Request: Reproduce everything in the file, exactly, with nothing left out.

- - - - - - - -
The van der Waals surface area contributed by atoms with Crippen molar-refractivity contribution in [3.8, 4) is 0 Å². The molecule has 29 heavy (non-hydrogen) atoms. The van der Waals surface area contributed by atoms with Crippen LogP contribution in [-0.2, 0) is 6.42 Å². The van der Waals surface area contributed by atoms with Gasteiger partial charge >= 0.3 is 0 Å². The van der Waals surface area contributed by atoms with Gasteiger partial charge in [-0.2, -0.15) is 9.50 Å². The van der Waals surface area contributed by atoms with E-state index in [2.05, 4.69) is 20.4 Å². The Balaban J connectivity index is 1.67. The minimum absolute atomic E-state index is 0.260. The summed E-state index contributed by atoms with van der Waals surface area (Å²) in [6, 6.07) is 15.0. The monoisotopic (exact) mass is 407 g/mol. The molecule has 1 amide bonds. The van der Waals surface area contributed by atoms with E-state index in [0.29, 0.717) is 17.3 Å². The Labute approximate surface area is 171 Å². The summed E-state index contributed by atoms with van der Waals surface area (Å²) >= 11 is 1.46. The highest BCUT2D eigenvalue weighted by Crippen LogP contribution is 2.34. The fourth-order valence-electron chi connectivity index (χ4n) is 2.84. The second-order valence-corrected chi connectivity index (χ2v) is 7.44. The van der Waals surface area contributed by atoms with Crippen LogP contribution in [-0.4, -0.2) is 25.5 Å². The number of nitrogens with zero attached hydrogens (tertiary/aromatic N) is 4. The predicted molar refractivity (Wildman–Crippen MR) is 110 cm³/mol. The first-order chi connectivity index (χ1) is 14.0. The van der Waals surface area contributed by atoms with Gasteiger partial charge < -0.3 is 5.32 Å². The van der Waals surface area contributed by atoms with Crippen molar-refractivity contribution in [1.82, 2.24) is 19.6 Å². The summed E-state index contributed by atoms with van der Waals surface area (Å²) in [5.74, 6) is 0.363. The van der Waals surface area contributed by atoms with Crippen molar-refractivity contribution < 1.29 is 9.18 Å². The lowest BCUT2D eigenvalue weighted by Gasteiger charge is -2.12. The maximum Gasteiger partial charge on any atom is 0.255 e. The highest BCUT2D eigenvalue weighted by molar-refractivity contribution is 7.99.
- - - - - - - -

The van der Waals surface area contributed by atoms with Crippen molar-refractivity contribution in [3.8, 4) is 0 Å². The molecule has 29 heavy (non-hydrogen) atoms. The van der Waals surface area contributed by atoms with Crippen LogP contribution in [-0.2, 0) is 6.42 Å². The van der Waals surface area contributed by atoms with Gasteiger partial charge >= 0.3 is 0 Å². The van der Waals surface area contributed by atoms with Gasteiger partial charge in [-0.2, -0.15) is 9.50 Å². The van der Waals surface area contributed by atoms with E-state index in [2.05, 4.69) is 20.4 Å². The Balaban J connectivity index is 1.67. The minimum absolute atomic E-state index is 0.260. The summed E-state index contributed by atoms with van der Waals surface area (Å²) in [6, 6.07) is 15.0. The monoisotopic (exact) mass is 407 g/mol. The molecule has 1 amide bonds. The van der Waals surface area contributed by atoms with E-state index in [0.29, 0.717) is 17.3 Å². The Labute approximate surface area is 171 Å². The summed E-state index contributed by atoms with van der Waals surface area (Å²) >= 11 is 1.46. The highest BCUT2D eigenvalue weighted by Crippen LogP contribution is 2.34. The fourth-order valence-electron chi connectivity index (χ4n) is 2.84. The second-order valence-corrected chi connectivity index (χ2v) is 7.44. The van der Waals surface area contributed by atoms with Crippen LogP contribution in [-0.4, -0.2) is 25.5 Å². The number of nitrogens with zero attached hydrogens (tertiary/aromatic N) is 4. The predicted molar refractivity (Wildman–Crippen MR) is 110 cm³/mol. The first-order chi connectivity index (χ1) is 14.0. The van der Waals surface area contributed by atoms with Gasteiger partial charge < -0.3 is 5.32 Å². The van der Waals surface area contributed by atoms with Crippen molar-refractivity contribution in [1.82, 2.24) is 19.6 Å². The summed E-state index contributed by atoms with van der Waals surface area (Å²) in [5.74, 6) is 0.363. The van der Waals surface area contributed by atoms with Crippen molar-refractivity contribution < 1.29 is 9.18 Å². The lowest BCUT2D eigenvalue weighted by Gasteiger charge is -2.12. The maximum Gasteiger partial charge on any atom is 0.255 e. The highest BCUT2D eigenvalue weighted by molar-refractivity contribution is 7.99.